[et_pb_section fb_built=”1″ _builder_version=”3.27.3″ min_height=”4382px” custom_padding=”0px||0px|||” fb_built=”1″ _i=”0″ _address=”0″ custom_margin=”||-487px|||”][et_pb_row column_structure=”1_2,1_2″ _builder_version=”3.27.3″ border_color_all=”rgba(0,0,0,0)” _i=”0″ _address=”0.0″][et_pb_column type=”1_2″ _builder_version=”3.27.3″ _i=”0″ _address=”0.0.0″][et_pb_text _builder_version=”3.27.3″ text_font_size=”12px” border_radii=”on|1px|1px|1px|1px” border_color_all=”rgba(0,0,0,0)” border_width_top=”1px” border_color_top=”rgba(0,0,0,0)” border_width_right=”1px” border_width_bottom=”3px” border_color_bottom=”#0c71c3″ border_width_left=”1px” border_color_left=”rgba(0,0,0,0)” width=”100%” max_width=”100%” _i=”0″ _address=”0.0.0.0″]
Medically reviewed by:
Carlos Del Rio-Bermudez
Carlos is a neuroscientist and a medical & science writer with more than eight years of research experience in the field of Neuroscience. Prior to working full time as a medical writer, he was a postdoctoral researcher at the University Hospital of Bern (Switzerland). Carlos obtained his PhD from the University of Iowa (USA), supported by the Fulbright Program.
Some of the areas Carlos focuses on are RNA therapeutics, Rare Diseases, and REMS/RMPs. He has authored multiple original research papers in top journals in the field, book chapters, and periodicals. Carlos has also participated in international scientific meetings; most notably, he was invited to present his dissertation research at the 2018 Gordon Research Conference on Sleep Regulation and Function.
[/et_pb_text][/et_pb_column][et_pb_column type=”1_2″ _builder_version=”3.27.3″ _i=”1″ _address=”0.0.1″][et_pb_text _builder_version=”3.27.3″ _i=”0″ _address=”0.0.1.0″]
You may have heard the expression: “small kids, small problems”. But if you are the mother or father of a newborn trying to establish a sleep routine, you probably disagree with this.
During the first months of life, sleep plays a key role in physical and cognitive development. Unfortunately for parents, sleep habits can be quite unpredictable at these ages. After all, babies have shorter sleep cycles and don’t sleep through the night, forcing parents and caregivers to be “on duty” at all times.
Although new parents are aware that many sleepless nights are ahead of them, nothing can prepare them for the consequences of chronic sleep deprivation. In a recent study, parents reported that sleep satisfaction and duration markedly declined in the first months after having their baby. Strikingly, their sleep did not fully recover for up to 6 years after the birth of their first child.
[/et_pb_text][et_pb_text _builder_version=”3.27.3″ _i=”1″ _address=”0.0.1.1″][/et_pb_text][/et_pb_column][/et_pb_row][et_pb_row _builder_version=”3.27.3″ _i=”1″ _address=”0.1″ min_height=”3031px”][et_pb_column type=”4_4″ _builder_version=”3.27.3″ _i=”0″ _address=”0.1.0″][et_pb_text admin_label=”Text” _builder_version=”3.27.3″ _i=”0″ _address=”0.1.0.0″]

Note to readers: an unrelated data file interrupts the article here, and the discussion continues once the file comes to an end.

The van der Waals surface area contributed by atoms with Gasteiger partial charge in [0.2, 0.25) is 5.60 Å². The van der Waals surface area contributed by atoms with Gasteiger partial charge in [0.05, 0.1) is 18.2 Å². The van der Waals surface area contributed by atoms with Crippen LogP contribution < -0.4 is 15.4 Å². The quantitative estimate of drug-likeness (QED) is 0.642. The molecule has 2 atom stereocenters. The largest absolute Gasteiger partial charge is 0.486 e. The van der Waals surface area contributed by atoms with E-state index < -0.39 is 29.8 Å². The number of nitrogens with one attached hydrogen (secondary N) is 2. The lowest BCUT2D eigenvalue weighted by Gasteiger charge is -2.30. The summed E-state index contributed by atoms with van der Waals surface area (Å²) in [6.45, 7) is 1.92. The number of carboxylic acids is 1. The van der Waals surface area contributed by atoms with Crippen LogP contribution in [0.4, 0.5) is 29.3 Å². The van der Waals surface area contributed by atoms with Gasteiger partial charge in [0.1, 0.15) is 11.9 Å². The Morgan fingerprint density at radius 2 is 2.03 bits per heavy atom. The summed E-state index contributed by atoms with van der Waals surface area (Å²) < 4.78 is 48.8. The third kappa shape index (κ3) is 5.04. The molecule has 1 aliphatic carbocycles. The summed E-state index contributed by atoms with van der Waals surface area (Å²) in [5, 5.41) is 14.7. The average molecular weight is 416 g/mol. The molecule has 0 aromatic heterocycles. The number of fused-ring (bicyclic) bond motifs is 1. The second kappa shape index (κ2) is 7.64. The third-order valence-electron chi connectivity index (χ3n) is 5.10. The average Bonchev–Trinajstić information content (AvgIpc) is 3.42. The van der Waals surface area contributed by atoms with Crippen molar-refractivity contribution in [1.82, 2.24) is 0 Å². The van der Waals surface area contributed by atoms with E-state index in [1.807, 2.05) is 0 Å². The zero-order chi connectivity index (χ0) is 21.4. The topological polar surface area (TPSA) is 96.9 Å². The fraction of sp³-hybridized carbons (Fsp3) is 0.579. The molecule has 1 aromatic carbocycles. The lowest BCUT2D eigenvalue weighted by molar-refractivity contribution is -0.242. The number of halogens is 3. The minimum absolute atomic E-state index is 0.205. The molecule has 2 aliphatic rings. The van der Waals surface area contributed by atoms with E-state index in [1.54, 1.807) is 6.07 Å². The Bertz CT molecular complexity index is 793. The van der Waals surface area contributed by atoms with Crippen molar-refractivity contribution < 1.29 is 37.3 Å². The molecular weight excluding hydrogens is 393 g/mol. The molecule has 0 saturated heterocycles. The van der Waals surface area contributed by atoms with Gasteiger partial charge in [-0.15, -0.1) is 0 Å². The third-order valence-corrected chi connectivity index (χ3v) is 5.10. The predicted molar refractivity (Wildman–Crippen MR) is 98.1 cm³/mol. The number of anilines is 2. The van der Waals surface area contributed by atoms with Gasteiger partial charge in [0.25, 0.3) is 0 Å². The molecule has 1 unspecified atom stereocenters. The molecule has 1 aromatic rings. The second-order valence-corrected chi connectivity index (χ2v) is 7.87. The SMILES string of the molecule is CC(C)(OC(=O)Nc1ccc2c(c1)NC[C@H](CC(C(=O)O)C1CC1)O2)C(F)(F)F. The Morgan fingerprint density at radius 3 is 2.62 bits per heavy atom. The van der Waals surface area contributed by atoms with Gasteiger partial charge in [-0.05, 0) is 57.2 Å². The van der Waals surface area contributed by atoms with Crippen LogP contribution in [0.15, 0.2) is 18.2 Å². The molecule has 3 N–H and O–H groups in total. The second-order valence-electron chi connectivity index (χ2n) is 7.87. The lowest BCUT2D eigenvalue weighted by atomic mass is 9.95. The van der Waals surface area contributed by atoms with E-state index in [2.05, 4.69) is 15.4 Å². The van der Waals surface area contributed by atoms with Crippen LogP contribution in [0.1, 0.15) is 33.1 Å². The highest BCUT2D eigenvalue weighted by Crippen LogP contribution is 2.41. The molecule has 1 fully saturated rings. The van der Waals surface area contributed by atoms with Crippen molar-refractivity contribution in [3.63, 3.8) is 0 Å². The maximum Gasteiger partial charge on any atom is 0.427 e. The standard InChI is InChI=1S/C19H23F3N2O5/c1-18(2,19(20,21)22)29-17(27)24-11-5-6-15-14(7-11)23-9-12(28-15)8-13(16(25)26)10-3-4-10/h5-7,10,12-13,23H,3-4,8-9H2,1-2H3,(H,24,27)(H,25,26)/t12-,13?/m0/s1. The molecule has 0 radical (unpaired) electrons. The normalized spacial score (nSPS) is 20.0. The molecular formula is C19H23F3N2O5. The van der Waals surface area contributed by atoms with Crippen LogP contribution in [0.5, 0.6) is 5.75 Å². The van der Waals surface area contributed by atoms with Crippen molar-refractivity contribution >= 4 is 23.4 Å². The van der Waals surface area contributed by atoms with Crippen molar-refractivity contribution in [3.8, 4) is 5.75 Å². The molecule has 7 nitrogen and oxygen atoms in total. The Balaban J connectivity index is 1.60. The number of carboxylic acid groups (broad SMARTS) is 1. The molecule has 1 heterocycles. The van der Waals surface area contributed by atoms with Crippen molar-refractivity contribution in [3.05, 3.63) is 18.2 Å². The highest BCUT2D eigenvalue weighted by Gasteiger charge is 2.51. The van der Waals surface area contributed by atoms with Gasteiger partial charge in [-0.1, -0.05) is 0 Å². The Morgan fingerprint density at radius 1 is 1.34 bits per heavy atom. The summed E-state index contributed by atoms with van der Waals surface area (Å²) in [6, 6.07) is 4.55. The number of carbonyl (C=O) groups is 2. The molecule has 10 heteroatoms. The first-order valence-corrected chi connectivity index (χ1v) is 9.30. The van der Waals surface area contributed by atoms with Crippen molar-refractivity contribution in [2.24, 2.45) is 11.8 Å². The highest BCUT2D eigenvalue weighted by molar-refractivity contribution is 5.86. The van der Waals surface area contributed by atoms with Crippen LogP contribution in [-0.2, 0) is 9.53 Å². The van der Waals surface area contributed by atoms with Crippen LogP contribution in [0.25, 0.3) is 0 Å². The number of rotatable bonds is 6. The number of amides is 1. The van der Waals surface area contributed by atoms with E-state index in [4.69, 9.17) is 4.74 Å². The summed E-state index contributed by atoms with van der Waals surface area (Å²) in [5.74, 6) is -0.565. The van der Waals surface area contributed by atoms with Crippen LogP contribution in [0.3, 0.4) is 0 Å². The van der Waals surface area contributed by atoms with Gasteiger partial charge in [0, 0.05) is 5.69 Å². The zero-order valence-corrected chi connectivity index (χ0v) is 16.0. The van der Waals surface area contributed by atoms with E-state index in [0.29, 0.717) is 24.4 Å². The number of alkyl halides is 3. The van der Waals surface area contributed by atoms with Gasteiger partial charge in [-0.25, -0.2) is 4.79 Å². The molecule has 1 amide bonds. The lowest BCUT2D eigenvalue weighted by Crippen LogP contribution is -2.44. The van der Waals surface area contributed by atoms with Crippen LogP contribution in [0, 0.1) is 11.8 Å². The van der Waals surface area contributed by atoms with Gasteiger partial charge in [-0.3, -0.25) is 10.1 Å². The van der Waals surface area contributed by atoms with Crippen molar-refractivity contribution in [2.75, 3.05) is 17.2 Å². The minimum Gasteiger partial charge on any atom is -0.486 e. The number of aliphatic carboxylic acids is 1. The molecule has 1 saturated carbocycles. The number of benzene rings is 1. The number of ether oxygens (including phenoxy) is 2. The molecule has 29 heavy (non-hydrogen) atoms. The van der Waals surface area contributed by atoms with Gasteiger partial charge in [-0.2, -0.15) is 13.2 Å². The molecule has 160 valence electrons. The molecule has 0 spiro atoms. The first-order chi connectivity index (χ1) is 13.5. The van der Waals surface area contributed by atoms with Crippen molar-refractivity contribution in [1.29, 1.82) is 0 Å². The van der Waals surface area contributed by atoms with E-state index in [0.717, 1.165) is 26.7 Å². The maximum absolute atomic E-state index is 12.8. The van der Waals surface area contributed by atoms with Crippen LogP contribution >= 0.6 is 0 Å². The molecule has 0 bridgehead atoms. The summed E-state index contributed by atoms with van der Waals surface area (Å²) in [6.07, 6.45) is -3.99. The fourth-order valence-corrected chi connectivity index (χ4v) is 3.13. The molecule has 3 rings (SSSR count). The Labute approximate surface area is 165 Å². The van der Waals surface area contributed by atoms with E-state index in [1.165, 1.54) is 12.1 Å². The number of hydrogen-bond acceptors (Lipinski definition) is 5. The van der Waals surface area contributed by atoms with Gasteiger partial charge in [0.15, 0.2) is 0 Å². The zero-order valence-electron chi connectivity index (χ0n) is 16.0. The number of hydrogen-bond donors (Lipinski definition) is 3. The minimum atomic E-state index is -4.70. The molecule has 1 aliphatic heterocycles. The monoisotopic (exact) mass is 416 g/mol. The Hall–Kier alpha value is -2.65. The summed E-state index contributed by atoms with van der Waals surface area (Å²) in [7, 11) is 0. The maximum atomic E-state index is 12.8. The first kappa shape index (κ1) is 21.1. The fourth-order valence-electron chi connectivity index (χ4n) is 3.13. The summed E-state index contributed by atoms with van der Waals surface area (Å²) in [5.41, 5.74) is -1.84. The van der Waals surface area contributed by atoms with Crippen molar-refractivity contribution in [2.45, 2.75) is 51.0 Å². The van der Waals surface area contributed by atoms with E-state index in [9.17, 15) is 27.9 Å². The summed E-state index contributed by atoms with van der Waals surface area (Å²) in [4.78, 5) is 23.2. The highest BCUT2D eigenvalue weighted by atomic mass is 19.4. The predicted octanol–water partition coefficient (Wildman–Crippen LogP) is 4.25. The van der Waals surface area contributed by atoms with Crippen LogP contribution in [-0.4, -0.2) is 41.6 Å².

Desperate to get some sleep, parents will try anything to calm down a sleepless, crying baby. Luckily for you, we gathered some of the best tips based on scientific studies.
So, if you want to learn how to sleep train your baby and get some of your sleep back, keep watching this video to see what science has to say about it.
Adjusting the Internal Clock
Like adults, babies also have biological rhythms (or as we like to call it, the internal clock) for the timing of sleep, temperature, and feeding. As adults, we do not think much about it because our clock is already in sync with the natural outdoor shifts between light and darkness over a circadian, 24-h period.
On the other hand, the internal clock of babies is not fully synchronized or coupled to relevant environmental cues, so it takes a while for babies to adjust to the 24-h sleep-wake rhythm.
In the meantime, you can help your little one differentiate night from day by exposing them to natural daylight during the morning and afternoon hours, and include them in all the daily activities. As the evening falls, it is a good idea to slowly cut off the light, including artificial indoor lighting, and reduce the newborn’s overall activity.
How to Mitigate the Effects of Blue Light
If you start shutting down all indoor sources of light as soon as the sun goes down, you will quickly realize that a total blackout before 10 PM is not a realistic option. Whether you have to work, clean the house, or change the diaper, you still need proper light to move around. Do not panic and do not look for candles because there is a solution.
Parents are often worried about exposing their child to blue light because it can disrupt the baby’s already fragile sleep. But did you know that there are light bulbs that do not emit blue wavelengths? Amber bulbs with low watt can provide enough light, without hindering the baby’s sleep routine.
Another option is to use blue light filters which can be applied to some lamps; by doing so, artificial light is not going to trick your baby’s brain into thinking that it is daytime.
Sleep associations are very strong. Having a predictable bedtime routine will help your baby to learn when it’s time to doze off.